Former President Donald Trump turned to the Supreme Court Thursday in a last-ditch effort to keep documents away from the House committee investigating the Jan. 6 riot at the Capitol.
Trump’s attorneys argued in their petition to the Supreme Court that “both the Constitution and the Presidential Records Act give former Presidents a clear right to protect their confidential records from premature dissemination. This case presents a clear threat to that right.”
U.S. court rejects Trump’s efforts to withhold records from Jan. 6 probe
A federal appeals court ruled against Trump two weeks ago, but prohibited documents held by the National Archives from being turned over before the Supreme Court has a chance to weigh in. Trump appointed three of the nine justices.
Trump sued the House Jan. 6 committee and the National Archives to stop the White House from allowing the release of documents related to the capitol riot. Trump is claiming that as a former president he has right to assert executive privilege over the records, arguing that releasing them would damage the presidency in the future.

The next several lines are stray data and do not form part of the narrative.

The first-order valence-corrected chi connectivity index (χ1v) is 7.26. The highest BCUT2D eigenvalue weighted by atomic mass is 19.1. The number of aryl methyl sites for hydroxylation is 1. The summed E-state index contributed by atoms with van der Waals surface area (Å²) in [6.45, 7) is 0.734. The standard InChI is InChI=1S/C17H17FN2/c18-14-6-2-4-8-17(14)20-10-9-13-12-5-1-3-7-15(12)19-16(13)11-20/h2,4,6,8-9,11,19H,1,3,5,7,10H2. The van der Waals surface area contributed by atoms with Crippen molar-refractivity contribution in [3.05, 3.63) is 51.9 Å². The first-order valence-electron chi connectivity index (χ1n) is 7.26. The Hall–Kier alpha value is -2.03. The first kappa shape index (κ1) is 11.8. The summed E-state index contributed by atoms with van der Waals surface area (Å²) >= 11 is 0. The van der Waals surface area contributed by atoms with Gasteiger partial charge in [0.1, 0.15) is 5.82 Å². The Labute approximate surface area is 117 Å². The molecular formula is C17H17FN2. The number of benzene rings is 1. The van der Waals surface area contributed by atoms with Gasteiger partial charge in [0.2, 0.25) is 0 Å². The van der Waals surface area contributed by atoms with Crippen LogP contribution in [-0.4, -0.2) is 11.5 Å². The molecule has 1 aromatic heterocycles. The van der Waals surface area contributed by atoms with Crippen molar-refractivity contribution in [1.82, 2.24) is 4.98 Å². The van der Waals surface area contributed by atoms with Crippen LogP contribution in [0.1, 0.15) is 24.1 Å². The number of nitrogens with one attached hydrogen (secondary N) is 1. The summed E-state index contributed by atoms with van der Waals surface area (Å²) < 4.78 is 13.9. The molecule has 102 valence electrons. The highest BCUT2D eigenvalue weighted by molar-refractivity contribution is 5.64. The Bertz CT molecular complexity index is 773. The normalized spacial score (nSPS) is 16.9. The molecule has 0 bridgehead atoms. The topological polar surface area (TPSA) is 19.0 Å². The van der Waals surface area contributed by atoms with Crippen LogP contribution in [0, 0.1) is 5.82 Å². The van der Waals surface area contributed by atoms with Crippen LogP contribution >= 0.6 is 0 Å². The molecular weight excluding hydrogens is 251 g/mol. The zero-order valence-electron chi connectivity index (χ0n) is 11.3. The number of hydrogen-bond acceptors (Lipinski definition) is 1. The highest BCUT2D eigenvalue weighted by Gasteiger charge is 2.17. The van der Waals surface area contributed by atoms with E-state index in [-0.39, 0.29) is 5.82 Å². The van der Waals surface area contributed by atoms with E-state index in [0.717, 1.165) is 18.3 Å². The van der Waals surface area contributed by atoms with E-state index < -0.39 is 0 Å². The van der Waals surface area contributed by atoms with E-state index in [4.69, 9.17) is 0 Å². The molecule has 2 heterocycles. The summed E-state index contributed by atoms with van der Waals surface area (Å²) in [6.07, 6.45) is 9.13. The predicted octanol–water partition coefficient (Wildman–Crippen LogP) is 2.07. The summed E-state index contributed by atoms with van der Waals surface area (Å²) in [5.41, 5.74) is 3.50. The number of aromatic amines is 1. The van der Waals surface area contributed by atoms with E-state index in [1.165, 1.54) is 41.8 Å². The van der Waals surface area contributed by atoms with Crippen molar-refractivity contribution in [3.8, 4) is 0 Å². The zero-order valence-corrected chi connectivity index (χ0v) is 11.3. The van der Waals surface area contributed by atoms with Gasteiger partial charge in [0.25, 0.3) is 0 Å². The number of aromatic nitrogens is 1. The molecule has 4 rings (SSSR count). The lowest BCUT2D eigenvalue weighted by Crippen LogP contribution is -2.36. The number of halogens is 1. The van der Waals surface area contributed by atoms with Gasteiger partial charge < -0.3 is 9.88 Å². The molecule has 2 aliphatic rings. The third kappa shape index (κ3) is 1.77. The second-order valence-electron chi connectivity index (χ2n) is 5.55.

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But President Joe Biden determined that the documents were in the public interest and that executive privilege should therefore not be invoked. The documents include presidential diaries, visitor logs, speech drafts, handwritten notes “concerning the events of January 6” from the files of former chief of staff Mark Meadows, and “a draft Executive Order on the topic of election integrity,” the Archives has said.
The House committee has said the records are vital to its investigation into the run-up to the deadly riot that was aimed at overturning the results of the 2020 presidential election.
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